Builders hope to turn an historic North Texas farm property into a new residential community.
The almost 27 acres at the northeast corner of Plano and Lookout roads is what’s left of the old Owens Spring Creek Farm in Richardson.
Builders David Weekley and Beazer Homes want to build almost 200 cottages, villas and townhomes on the property, which is owned by Addison-based Standridge Cos.
The homes would be a minimum of 1,400 square feet.
A small commercial building site is also set for the corner.
Dallas-based Arcadia Realty would develop the property.
“I believe we have a neighborhood here that on its own merits would be welcomed anywhere,” Arcadia Realty’s William Gietema told Richardson planning commissioners at a meeting on August 18. “What’s really amazing about this location and what attracts Arcadia Realty and our builders is the amazing wealth of amenities.”
Gietema said the property is close to the CityLine development, the Galatyn Park employment centers and DART commuter rail.
“It’s blue chip everything,” he said. “What is missing are new for sale housing types.
Richardson’s planning and zoning commission has been going over plans for the project since mid August.
They consider the project again this week.
The land – located south of Richardson’s huge CityLine development – is now zoned for industrial uses. It’s adjacent to a city solid waste transfer station.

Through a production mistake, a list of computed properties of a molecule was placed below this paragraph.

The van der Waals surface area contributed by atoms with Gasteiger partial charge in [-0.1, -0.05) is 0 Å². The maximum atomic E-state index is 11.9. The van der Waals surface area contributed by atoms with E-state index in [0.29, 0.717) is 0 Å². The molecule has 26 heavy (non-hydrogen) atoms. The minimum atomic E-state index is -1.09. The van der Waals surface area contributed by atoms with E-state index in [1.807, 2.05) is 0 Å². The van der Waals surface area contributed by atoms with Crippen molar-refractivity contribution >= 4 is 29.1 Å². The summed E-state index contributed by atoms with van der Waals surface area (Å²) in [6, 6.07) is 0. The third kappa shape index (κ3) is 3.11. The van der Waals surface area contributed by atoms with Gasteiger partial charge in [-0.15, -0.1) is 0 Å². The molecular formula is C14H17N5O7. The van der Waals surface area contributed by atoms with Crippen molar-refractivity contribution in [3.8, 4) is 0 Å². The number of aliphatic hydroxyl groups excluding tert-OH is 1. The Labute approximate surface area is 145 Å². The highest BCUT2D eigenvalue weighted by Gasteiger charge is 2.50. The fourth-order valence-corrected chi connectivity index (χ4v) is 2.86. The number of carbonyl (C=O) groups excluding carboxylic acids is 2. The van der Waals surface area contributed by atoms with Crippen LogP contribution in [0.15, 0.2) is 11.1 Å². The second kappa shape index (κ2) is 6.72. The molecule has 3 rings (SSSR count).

Another section of the old Spring Creek Farm on the south side of Lookout Road has already been developed for two data centers.
The property with its old farmhouse and barns has a long history.
The Owens family started their sausage business in the 1920s.
And in the early 1960s, the family bought a tract of farmland along Spring Creek for its growing operation.
The Owens family farm hosted tours, staged holiday events and gave hayrides for decades.
Ohio-based Bob Evans Farms bought the Owens brand in 1987 and in 2013 closed the Richardson plant and farm.
Standridge Cos bought the land targeted for home development in 2017.
Arcadia Realty has a track record of building residential communities with recent projects in North Richland Hills and Frisco.
“We specialize in mixed-generation, mixed-use traditional neighborhoods,” Gietema said. “The development standards we are proposing for owns farm are the same standards we have been using in traditional neighborhoods.”
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